Strategy

28th September 2017

As Homer Says

I have noticed that there are some leaders who are able to hold challenging conversations easily and effortlessly, who are able to communicate difficult and often unpleasant news with equanimity, balance and effectiveness, who are able to ‘trade in the truth’ with themselves and with others; and there are some that can’t.

The ones that can are to be admired and indeed studied. Why is it they can do these things when others can’t? What is it that they are doing and why does it work? I guess the textbook answer would come down to emotional intelligence; the ability to understand the emotions that are at play with oneself and with others. Not only to understand those emotional dynamics but to be able to deal with them and manage them successfully.

At the moment, I am thinking less about the ‘how to’ of the situation and more about the cost of those that fail to have those conversations in an open, forthright and effective way. The Gallup Organisation surveys huge numbers of the working population, largely in the USA admittedly, but I am sure that the theme of their findings is as applicable this side of the pond as it is on the other. The regular Gallup newsletter is usually full of articles reporting the lamentable levels of employee engagement that their surveys constantly reveal.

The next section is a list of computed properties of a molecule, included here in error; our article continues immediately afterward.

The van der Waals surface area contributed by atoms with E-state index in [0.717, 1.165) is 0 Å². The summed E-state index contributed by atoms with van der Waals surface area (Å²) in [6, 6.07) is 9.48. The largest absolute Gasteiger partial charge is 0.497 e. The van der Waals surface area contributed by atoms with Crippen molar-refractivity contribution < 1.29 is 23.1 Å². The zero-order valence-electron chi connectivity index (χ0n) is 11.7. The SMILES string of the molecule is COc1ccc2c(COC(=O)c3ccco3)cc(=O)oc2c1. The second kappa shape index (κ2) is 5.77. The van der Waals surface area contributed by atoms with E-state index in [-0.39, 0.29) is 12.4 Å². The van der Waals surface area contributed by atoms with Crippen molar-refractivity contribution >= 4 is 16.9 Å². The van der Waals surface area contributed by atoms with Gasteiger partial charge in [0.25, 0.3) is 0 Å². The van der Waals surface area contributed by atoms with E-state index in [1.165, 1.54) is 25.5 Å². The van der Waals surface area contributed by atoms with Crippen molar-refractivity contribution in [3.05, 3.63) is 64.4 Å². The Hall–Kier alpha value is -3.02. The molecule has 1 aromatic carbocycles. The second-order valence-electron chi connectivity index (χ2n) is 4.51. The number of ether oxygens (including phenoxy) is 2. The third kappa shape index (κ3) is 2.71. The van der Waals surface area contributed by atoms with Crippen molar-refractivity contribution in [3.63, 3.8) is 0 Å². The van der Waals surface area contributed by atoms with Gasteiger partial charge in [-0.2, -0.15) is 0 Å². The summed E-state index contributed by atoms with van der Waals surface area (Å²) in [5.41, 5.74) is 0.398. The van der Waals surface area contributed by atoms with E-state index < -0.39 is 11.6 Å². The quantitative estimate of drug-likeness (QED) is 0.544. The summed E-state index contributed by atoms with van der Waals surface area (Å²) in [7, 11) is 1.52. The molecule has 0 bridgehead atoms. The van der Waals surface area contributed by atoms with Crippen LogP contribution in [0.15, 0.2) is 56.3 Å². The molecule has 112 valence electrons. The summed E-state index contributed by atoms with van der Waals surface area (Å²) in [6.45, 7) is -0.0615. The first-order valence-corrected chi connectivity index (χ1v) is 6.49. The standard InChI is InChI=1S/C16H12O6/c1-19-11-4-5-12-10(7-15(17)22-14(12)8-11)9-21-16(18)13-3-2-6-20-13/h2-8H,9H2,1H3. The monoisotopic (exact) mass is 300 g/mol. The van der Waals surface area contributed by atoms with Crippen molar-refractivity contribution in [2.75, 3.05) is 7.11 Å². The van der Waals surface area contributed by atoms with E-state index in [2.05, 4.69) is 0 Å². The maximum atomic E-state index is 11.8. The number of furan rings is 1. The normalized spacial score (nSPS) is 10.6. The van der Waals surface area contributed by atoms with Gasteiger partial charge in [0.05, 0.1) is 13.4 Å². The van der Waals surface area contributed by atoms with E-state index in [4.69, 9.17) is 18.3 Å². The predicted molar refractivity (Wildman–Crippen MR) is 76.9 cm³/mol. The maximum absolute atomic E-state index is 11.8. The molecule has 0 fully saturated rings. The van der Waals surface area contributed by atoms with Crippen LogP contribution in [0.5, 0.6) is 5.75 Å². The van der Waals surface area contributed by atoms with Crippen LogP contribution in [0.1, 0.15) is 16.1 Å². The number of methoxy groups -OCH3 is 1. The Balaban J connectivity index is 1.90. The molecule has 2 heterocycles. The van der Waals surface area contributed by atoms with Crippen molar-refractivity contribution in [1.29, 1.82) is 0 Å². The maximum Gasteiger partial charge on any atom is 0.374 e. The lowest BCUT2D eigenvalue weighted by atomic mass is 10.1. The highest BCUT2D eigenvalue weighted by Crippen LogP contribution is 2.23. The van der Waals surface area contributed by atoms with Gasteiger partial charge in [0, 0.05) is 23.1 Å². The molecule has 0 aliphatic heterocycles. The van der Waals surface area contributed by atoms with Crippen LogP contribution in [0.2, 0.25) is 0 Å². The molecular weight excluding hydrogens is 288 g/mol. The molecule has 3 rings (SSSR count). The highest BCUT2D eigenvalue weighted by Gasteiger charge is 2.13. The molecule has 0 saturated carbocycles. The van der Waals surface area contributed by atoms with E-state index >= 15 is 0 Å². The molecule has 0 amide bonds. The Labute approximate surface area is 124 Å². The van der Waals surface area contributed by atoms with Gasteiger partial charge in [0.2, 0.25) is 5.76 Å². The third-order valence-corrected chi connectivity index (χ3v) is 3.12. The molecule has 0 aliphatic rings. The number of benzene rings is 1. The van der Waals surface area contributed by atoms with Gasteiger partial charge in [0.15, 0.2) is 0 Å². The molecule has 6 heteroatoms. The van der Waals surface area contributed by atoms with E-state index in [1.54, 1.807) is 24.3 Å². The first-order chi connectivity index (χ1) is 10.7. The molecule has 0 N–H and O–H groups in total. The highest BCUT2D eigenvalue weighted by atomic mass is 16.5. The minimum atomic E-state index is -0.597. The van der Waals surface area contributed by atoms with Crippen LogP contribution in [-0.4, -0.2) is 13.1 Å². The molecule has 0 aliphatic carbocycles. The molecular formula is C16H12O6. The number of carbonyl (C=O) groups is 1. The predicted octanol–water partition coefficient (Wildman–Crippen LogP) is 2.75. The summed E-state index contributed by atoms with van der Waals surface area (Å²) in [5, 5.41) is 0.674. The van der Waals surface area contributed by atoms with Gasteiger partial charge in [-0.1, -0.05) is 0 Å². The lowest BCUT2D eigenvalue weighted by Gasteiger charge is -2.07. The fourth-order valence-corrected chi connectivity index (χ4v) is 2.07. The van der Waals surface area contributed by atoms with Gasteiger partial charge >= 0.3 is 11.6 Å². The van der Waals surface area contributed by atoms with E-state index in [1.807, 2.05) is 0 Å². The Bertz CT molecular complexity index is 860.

People find it very difficult to engage with an organisation that doesn’t speak with them, that fails to communicate, that fails to trade in the truth. It makes little difference whether that organisation is two or two thousand people. The principle applies. Generally, people appreciate the openness and honesty that comes from trading in the truth more than they might dislike the truth itself. Trading in the truth with our people demands and implies a trust in them and faith in their abilities. It takes courage and it takes skill.

Gallup also regularly quantify the cost to businesses and to the nation of this poor engagement. One of the main concerns of the UK Government is about our generally poor productivity. Engagement, or lack of engagement has to be a major factor in this. The cost is huge. Not only the financial cost, but the cost to the human spirit; the cost to human potential. How engaged are your team, do you think? Do you know?

You don’t really need me or the Gallup organisation to tell you this. It is self-evident. But as one famous observer of human behaviour and full-time philosopher once said, “If adults don’t like their jobs they don’t go on strike. They just go in every day and do it really half-arsed”. Thank you for your wisdom Homer Simpson.